Racing Towards Another Race: Processing Faces One Feature at a Time

The own-race bias in face processing is a well-known effect that refers to the fact that people generally find it easier to identify faces of people of their own race. Although the general effect has been known for decades, the source of the bias is not well understood. There are a number of broad explanations […]

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2 eyes, 4 targets, and 8 moving disks: Lagging gazes in object tracking

We keep track of multiple objects every day. When we drive, we need to keep track of the cyclist near the curb, the dump truck bearing down on us from behind, and the lost tourist in front of us who is signaling turns at random. When we are on the beach on a family outing, […]

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The hazard (functions) of detecting the pounce on the prey

How many things can we attend to simultaneously? Imagine being an air traffic controller and you are monitoring O’Hare arrivals on the day before Thanksgiving. How many aircraft can you attend to simultaneously? Or imagine watching a flock of grazing impalas in Krueger National Park or the Serengeti while a pride of lions is casually […]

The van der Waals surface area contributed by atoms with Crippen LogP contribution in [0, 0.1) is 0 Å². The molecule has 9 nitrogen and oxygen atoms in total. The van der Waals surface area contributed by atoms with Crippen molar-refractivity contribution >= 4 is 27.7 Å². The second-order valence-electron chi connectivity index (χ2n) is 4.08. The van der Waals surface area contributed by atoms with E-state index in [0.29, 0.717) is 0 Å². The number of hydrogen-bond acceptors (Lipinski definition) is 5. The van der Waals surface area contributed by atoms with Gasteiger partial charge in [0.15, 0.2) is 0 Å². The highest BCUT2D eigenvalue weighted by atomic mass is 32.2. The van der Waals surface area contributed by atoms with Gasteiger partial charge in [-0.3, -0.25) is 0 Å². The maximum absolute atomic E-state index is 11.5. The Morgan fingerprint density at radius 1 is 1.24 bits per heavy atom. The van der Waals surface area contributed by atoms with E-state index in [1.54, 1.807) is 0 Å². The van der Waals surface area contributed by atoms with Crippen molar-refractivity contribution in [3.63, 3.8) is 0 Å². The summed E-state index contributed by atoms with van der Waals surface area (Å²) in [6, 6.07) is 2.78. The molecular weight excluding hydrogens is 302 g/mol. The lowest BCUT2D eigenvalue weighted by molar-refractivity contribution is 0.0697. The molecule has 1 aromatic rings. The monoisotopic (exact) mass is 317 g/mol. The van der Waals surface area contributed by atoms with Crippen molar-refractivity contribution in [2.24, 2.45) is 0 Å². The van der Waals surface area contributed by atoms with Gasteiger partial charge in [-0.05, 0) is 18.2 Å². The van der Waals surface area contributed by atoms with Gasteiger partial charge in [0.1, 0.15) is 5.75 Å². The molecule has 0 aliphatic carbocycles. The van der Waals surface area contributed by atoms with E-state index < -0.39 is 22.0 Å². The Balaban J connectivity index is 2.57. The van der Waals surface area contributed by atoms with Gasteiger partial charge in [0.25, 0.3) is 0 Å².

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When Wednesday is yellow and a blinking cursor ticks loudly: Synesthesia and associative learning

What color is Wednesday? If the answer is obvious to you, you might have a form of synesthesia in which sequences such as numbers, days of the week, and months of the year are perceived as having colors (or else you might be from Thailand). Initially, one may well be skeptical on being told that […]

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Creating rectangles on the fly: Attentional set and object-based effects

Attention guides human perception, memory, and action in intriguing ways. Some time ago on this blog we learned that visual search can be directed by conceptual information: Saying or reading a word such as “tomato” makes it easier to find red things. We also learned on this blog that looking at a tomato can help you touch […]

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